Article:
Ailing Acer – one of the PC makers considered at risk of vendor consolidation – has made an inauspicious start to calendar year 2016 as sales and profits tumbled.
The Taiwanese business today reported revenues of NT$56.32bn (£1.19bn) for the three months ended 31 March, down 17.1 per cent on the prior year’s stats.
It didn’t explain the top line slippage, but then again it didn’t need to – Gartner bean counters said global PC shipments in the quarter fell 11.5 per cent. Consumers and businesses are spending fewer pounds on traditional desktops and notebooks.
In EMEA, where Acer still ranks among the top five biggest sellers of PCs, its fall from grace was more public – down 26.4 per cent year-on-year to 1.5 million boxes.
Operating income went up 54 per cent to NT$866m, despite the shrinking turnover. “The results reflect Acer’s effective product strategy according to regional market needs and inventory management,” according to a canned statement from the firm.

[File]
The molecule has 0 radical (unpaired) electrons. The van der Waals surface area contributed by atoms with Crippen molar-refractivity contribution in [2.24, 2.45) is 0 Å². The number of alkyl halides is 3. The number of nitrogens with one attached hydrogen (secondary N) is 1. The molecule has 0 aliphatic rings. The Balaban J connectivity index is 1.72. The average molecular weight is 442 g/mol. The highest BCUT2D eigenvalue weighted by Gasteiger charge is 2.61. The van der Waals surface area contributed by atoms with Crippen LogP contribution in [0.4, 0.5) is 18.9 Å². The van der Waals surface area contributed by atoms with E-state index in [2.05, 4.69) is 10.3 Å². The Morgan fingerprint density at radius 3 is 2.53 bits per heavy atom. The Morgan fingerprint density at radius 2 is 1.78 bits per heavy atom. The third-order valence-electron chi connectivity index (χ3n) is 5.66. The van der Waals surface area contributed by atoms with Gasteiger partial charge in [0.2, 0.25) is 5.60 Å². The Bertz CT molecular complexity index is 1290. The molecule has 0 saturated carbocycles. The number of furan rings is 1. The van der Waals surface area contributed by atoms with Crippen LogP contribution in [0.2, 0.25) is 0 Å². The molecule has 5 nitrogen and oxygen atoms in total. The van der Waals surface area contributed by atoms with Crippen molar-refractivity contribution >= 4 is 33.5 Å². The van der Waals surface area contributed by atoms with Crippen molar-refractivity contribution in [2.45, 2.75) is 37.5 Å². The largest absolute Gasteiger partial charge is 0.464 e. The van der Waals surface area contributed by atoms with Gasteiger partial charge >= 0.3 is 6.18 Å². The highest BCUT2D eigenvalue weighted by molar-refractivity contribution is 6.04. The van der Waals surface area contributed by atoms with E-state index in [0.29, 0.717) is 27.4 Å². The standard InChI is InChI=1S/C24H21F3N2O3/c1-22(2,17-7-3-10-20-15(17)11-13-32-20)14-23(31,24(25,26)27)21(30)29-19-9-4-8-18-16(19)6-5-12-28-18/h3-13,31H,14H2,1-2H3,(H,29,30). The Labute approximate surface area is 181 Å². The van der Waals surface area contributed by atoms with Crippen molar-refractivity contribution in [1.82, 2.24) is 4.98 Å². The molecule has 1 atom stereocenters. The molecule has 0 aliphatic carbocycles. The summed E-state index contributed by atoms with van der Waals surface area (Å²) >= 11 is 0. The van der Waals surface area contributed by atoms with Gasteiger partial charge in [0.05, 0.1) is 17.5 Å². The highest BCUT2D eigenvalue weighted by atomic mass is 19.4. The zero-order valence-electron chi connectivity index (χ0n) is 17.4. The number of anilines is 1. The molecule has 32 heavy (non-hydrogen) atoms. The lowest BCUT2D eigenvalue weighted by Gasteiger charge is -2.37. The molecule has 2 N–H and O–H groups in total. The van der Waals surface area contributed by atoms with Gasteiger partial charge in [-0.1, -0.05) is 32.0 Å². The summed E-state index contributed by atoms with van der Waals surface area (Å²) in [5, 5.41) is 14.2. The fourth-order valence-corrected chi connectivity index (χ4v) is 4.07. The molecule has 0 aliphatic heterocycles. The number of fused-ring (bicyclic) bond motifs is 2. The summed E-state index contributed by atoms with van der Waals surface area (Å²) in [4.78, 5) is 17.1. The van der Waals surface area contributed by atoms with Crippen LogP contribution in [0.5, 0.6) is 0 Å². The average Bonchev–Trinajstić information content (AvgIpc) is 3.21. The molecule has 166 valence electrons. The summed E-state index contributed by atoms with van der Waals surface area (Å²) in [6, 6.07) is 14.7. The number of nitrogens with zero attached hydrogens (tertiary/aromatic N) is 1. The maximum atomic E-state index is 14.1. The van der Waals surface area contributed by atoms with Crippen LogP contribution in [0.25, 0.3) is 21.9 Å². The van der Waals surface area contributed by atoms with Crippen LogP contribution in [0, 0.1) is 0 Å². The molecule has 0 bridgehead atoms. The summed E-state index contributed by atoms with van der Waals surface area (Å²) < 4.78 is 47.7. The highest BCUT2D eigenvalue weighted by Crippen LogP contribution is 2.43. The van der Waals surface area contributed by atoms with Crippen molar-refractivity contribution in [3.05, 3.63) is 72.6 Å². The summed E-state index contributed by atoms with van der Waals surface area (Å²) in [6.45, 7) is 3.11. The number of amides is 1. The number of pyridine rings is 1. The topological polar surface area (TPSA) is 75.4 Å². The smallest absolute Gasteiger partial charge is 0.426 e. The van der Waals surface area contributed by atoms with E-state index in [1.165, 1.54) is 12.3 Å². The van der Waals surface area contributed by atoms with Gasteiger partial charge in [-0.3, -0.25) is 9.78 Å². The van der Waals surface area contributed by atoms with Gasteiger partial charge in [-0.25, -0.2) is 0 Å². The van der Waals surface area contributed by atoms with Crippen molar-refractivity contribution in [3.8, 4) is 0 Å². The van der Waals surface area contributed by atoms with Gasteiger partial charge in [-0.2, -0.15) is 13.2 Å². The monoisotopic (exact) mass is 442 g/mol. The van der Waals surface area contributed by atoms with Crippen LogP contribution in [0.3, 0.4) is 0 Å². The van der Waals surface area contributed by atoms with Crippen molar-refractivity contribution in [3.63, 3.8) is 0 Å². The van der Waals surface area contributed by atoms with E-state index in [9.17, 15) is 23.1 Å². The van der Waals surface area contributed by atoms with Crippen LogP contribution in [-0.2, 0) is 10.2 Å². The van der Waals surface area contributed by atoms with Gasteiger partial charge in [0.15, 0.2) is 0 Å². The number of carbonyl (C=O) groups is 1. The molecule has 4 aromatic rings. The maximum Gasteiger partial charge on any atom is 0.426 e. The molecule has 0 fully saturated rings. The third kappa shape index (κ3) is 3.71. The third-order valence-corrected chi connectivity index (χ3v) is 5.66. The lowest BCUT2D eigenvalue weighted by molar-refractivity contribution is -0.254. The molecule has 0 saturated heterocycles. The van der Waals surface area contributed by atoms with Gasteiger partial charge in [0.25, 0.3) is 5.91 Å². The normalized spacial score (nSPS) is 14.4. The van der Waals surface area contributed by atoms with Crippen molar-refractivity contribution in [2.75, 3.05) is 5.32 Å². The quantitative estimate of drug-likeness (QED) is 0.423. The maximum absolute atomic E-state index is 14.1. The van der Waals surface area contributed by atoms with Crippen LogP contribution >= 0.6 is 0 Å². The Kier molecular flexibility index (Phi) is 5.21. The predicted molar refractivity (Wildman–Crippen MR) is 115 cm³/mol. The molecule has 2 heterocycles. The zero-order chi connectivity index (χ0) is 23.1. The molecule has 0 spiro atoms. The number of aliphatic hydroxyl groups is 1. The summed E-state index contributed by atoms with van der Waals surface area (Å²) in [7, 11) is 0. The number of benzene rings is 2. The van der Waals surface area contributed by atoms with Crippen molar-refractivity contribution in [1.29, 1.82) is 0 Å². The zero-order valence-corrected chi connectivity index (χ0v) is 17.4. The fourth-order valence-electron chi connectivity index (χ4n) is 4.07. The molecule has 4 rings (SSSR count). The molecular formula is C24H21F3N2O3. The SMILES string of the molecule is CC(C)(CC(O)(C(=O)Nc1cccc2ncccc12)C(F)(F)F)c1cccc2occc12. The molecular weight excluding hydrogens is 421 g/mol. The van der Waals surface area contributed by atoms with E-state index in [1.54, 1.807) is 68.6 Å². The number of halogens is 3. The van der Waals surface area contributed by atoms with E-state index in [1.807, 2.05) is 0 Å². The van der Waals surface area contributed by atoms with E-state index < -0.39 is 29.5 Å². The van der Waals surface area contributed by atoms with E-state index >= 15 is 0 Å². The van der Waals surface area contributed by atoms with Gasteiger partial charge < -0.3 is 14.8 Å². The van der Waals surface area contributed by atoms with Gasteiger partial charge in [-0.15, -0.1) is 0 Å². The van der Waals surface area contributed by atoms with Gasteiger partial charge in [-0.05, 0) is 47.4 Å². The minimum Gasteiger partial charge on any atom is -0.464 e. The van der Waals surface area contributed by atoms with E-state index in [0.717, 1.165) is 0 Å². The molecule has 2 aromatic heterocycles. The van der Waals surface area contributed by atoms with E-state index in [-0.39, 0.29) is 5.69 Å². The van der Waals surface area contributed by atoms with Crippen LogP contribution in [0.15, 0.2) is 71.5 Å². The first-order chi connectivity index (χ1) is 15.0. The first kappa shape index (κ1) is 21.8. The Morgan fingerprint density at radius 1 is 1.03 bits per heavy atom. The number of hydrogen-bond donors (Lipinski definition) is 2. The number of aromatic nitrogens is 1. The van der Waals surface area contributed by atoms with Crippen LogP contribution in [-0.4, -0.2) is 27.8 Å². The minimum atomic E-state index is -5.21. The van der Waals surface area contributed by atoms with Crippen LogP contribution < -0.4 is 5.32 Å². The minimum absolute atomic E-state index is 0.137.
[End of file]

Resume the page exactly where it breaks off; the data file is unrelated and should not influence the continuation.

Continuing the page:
But the strength of the Taiwanese dollar severely dented the PC firm’s net profit, which fell 73 per cent year-on-year to NT$46m (£974,765). Some industry execs wouldn’t get out of bed for that level of personal profit.
This would seem to be an important year for perennially shape shifting Acer, which recently split itself into two divisions: PCs, servers, tabs and monitors under one roof; and cloud services, smartphones and wearables under another.
The traditional PC market – which accounts for more than 60 per cent of Acer's sales – is forecast to decline while HP, Dell and Lenovo are expected to continue mopping up more and more market share.
There will be nowhere to hide for those not shifting huge volumes this year, and even those that are might find commercial life hard going. ®